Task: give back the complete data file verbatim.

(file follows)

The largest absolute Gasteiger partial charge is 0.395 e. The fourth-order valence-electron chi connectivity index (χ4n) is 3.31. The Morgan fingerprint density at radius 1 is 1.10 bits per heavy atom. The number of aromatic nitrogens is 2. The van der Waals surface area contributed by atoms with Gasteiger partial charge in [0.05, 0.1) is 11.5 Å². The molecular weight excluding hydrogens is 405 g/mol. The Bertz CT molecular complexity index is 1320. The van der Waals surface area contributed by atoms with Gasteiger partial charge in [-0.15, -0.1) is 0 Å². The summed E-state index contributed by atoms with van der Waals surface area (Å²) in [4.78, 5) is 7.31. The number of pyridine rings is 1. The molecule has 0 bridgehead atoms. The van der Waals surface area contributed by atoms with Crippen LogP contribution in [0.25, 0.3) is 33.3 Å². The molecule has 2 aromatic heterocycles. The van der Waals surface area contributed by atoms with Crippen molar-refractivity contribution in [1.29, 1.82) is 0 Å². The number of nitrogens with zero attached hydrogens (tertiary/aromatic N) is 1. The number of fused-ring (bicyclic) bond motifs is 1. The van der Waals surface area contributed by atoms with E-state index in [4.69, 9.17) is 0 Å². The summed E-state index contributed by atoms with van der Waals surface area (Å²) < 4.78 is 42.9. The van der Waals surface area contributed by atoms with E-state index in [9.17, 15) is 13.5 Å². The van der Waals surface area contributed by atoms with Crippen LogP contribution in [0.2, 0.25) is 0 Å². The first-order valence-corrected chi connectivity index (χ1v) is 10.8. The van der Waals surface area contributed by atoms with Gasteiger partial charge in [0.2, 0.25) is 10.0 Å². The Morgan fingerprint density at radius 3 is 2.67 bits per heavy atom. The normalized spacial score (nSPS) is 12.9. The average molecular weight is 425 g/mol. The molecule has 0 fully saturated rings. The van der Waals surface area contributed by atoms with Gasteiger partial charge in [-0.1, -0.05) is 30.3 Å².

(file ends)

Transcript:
The largest absolute Gasteiger partial charge is 0.395 e. The fourth-order valence-electron chi connectivity index (χ4n) is 3.31. The Morgan fingerprint density at radius 1 is 1.10 bits per heavy atom. The number of aromatic nitrogens is 2. The van der Waals surface area contributed by atoms with Gasteiger partial charge in [0.05, 0.1) is 11.5 Å². The molecular weight excluding hydrogens is 405 g/mol. The Bertz CT molecular complexity index is 1320. The van der Waals surface area contributed by atoms with Gasteiger partial charge in [-0.15, -0.1) is 0 Å². The summed E-state index contributed by atoms with van der Waals surface area (Å²) in [4.78, 5) is 7.31. The number of pyridine rings is 1. The molecule has 0 bridgehead atoms. The van der Waals surface area contributed by atoms with Crippen LogP contribution in [0.25, 0.3) is 33.3 Å². The molecule has 2 aromatic heterocycles. The van der Waals surface area contributed by atoms with Crippen molar-refractivity contribution in [1.29, 1.82) is 0 Å². The number of nitrogens with zero attached hydrogens (tertiary/aromatic N) is 1. The number of fused-ring (bicyclic) bond motifs is 1. The van der Waals surface area contributed by atoms with E-state index in [4.69, 9.17) is 0 Å². The summed E-state index contributed by atoms with van der Waals surface area (Å²) < 4.78 is 42.9. The van der Waals surface area contributed by atoms with E-state index in [9.17, 15) is 13.5 Å². The van der Waals surface area contributed by atoms with Crippen LogP contribution in [0.2, 0.25) is 0 Å². The first-order valence-corrected chi connectivity index (χ1v) is 10.8. The van der Waals surface area contributed by atoms with Gasteiger partial charge in [0.2, 0.25) is 10.0 Å². The Morgan fingerprint density at radius 3 is 2.67 bits per heavy atom. The normalized spacial score (nSPS) is 12.9. The average molecular weight is 425 g/mol. The molecule has 0 fully saturated rings. The van der Waals surface area contributed by atoms with Gasteiger partial charge in [-0.1, -0.05) is 30.3 Å².